Turkish Journal of Medical Sciences




Background/aim: Familial Mediterranean Fever (FMF) is the prototype of hereditary autoinflammatory disorders and caused by mutations on the MEFV gene located on the short arm of chromosome 16. Although some MEFV variants are clearly associated with disease phenotype, there are numerous variants with unknown clinical association which are termed as variants of uncertain significance (VUS). Here, we present clinical correlations of VUS in a large cohort of adult FMF patients from three tertiary centers located in Central Anatolia. Materials and methods: All patients were recruited from FMF in Central Anatolia (FiCA) cohort. Demographic (sex, age at disease onset) and clinical features (disease characteristics, attack frequency, mean colchicine dose, colchicine nonresponsiveness, amyloidosis, and persistent inflammation) of patients with VUS were compared with those harboring pathogenic variants. Disease severity and damage were also evaluated using international severity score for FMF (ISSF) and autoinflammatory disease damage index (ADDI), respectively. Results: Among 971 participants included, MEFV gene analysis results were available for 814 patients. Twenty-six (3.2%) patients had single heterozygous VUS and 54 (6.6%) had pathogenic/VUS complex heterozygous variants. Patients with single heterozygous VUS had similar demographic/clinical features, ISSF and ADDI scores compared to those with single heterozygous pathogenic variant (p > 0.05 for all). No difference was observed in the demographic and clinical features of patients with single heterozygous pathogenic mutation and pathogenic/VUS complex heterozygous variant (p > 0.05 for all). ISSF and ADDI scores were lower in pathogenic/VUS complex heterozygous patients than those harboring single pathogenic mutation (p = 0.006 and 0.004, respectively). Conclusion: Our findings suggest that patients with single heterozygous VUS has mild FMF phenotype similar to those with single pathogenic mutation. Pathogenic/VUS complex heterozygosity does not lead to a more severe clinical phenotype than having a single pathogenic variant.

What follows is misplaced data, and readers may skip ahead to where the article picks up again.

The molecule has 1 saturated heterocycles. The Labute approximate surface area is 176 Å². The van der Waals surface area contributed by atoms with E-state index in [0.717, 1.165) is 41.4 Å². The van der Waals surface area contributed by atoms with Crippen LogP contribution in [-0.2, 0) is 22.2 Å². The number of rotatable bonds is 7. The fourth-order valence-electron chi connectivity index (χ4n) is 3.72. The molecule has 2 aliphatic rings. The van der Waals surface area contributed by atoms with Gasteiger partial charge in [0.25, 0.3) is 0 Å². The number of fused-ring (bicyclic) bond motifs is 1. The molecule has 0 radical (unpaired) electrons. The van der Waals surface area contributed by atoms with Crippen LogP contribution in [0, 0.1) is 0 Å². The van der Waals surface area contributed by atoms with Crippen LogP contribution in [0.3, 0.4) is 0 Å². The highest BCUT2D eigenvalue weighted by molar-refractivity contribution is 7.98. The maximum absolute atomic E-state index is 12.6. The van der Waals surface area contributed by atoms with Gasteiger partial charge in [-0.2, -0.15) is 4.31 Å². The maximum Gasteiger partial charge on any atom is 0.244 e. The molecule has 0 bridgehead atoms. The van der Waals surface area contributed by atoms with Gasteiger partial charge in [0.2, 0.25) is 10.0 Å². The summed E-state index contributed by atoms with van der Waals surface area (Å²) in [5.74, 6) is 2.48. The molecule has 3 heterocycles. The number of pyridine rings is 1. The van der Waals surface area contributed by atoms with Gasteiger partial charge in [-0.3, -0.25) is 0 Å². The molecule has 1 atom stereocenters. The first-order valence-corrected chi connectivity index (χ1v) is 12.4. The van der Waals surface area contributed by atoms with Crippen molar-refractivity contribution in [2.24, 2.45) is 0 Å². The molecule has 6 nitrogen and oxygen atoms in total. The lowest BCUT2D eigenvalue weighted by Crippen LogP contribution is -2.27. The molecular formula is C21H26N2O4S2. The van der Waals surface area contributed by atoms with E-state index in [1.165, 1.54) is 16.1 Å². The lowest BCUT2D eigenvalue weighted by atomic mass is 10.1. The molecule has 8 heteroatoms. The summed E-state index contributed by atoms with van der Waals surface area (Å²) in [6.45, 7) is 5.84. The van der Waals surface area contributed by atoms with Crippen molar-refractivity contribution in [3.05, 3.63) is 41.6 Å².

Familial Mediterranean Fever, MEFV, variants of uncertain significance, genetics, phenotype

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